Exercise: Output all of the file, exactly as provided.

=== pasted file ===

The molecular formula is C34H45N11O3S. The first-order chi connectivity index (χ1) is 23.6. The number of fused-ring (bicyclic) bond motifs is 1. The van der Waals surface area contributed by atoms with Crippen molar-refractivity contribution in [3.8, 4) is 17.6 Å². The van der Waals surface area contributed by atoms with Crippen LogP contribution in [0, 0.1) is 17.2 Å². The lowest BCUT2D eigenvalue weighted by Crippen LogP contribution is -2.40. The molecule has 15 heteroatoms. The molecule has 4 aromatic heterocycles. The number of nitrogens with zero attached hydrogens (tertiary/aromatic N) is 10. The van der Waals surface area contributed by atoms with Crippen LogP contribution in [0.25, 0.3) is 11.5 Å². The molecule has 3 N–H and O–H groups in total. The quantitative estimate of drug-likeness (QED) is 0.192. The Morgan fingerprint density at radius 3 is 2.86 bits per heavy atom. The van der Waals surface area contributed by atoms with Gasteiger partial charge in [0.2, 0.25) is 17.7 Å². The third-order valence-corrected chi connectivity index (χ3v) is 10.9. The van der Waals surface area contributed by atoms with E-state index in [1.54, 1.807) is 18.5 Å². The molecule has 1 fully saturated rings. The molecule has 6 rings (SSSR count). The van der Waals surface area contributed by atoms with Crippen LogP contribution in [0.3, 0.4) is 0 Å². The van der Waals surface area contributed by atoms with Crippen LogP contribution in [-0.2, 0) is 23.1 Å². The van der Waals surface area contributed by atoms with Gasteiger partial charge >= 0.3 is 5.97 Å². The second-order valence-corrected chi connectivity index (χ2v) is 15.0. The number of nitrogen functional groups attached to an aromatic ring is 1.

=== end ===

The molecular formula is C34H45N11O3S. The first-order chi connectivity index (χ1) is 23.6. The number of fused-ring (bicyclic) bond motifs is 1. The van der Waals surface area contributed by atoms with Crippen molar-refractivity contribution in [3.8, 4) is 17.6 Å². The van der Waals surface area contributed by atoms with Crippen LogP contribution in [0, 0.1) is 17.2 Å². The lowest BCUT2D eigenvalue weighted by Crippen LogP contribution is -2.40. The molecule has 15 heteroatoms. The molecule has 4 aromatic heterocycles. The number of nitrogens with zero attached hydrogens (tertiary/aromatic N) is 10. The van der Waals surface area contributed by atoms with Crippen LogP contribution in [0.25, 0.3) is 11.5 Å². The molecule has 3 N–H and O–H groups in total. The quantitative estimate of drug-likeness (QED) is 0.192. The Morgan fingerprint density at radius 3 is 2.86 bits per heavy atom. The van der Waals surface area contributed by atoms with Gasteiger partial charge in [0.2, 0.25) is 17.7 Å². The third-order valence-corrected chi connectivity index (χ3v) is 10.9. The van der Waals surface area contributed by atoms with E-state index in [1.54, 1.807) is 18.5 Å². The molecule has 1 fully saturated rings. The molecule has 6 rings (SSSR count). The van der Waals surface area contributed by atoms with Crippen LogP contribution in [0.3, 0.4) is 0 Å². The van der Waals surface area contributed by atoms with Crippen LogP contribution in [-0.2, 0) is 23.1 Å². The van der Waals surface area contributed by atoms with Gasteiger partial charge >= 0.3 is 5.97 Å². The second-order valence-corrected chi connectivity index (χ2v) is 15.0. The number of nitrogen functional groups attached to an aromatic ring is 1.